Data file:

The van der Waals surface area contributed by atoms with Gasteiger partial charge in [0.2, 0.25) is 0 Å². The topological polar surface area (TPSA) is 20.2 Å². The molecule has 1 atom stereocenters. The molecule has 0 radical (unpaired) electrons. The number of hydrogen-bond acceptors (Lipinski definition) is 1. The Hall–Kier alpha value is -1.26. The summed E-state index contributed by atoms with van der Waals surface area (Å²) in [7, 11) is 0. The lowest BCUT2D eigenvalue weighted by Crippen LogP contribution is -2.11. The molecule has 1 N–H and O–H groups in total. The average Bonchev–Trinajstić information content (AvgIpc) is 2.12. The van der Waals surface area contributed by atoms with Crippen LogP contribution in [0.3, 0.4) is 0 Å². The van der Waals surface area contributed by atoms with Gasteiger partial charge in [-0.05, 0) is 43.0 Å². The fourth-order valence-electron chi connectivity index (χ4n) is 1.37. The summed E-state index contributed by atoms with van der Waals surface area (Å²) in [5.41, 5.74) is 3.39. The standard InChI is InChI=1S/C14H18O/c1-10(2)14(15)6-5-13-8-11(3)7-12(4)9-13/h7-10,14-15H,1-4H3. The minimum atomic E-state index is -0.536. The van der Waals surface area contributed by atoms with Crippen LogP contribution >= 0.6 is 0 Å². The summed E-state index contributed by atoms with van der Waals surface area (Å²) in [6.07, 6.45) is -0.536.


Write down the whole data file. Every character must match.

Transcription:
The van der Waals surface area contributed by atoms with Gasteiger partial charge in [0.2, 0.25) is 0 Å². The topological polar surface area (TPSA) is 20.2 Å². The molecule has 1 atom stereocenters. The molecule has 0 radical (unpaired) electrons. The number of hydrogen-bond acceptors (Lipinski definition) is 1. The Hall–Kier alpha value is -1.26. The summed E-state index contributed by atoms with van der Waals surface area (Å²) in [7, 11) is 0. The lowest BCUT2D eigenvalue weighted by Crippen LogP contribution is -2.11. The molecule has 1 N–H and O–H groups in total. The average Bonchev–Trinajstić information content (AvgIpc) is 2.12. The van der Waals surface area contributed by atoms with Crippen LogP contribution in [0.3, 0.4) is 0 Å². The van der Waals surface area contributed by atoms with Gasteiger partial charge in [-0.05, 0) is 43.0 Å². The fourth-order valence-electron chi connectivity index (χ4n) is 1.37. The summed E-state index contributed by atoms with van der Waals surface area (Å²) in [5.41, 5.74) is 3.39. The standard InChI is InChI=1S/C14H18O/c1-10(2)14(15)6-5-13-8-11(3)7-12(4)9-13/h7-10,14-15H,1-4H3. The minimum atomic E-state index is -0.536. The van der Waals surface area contributed by atoms with Crippen LogP contribution >= 0.6 is 0 Å². The summed E-state index contributed by atoms with van der Waals surface area (Å²) in [6.07, 6.45) is -0.536.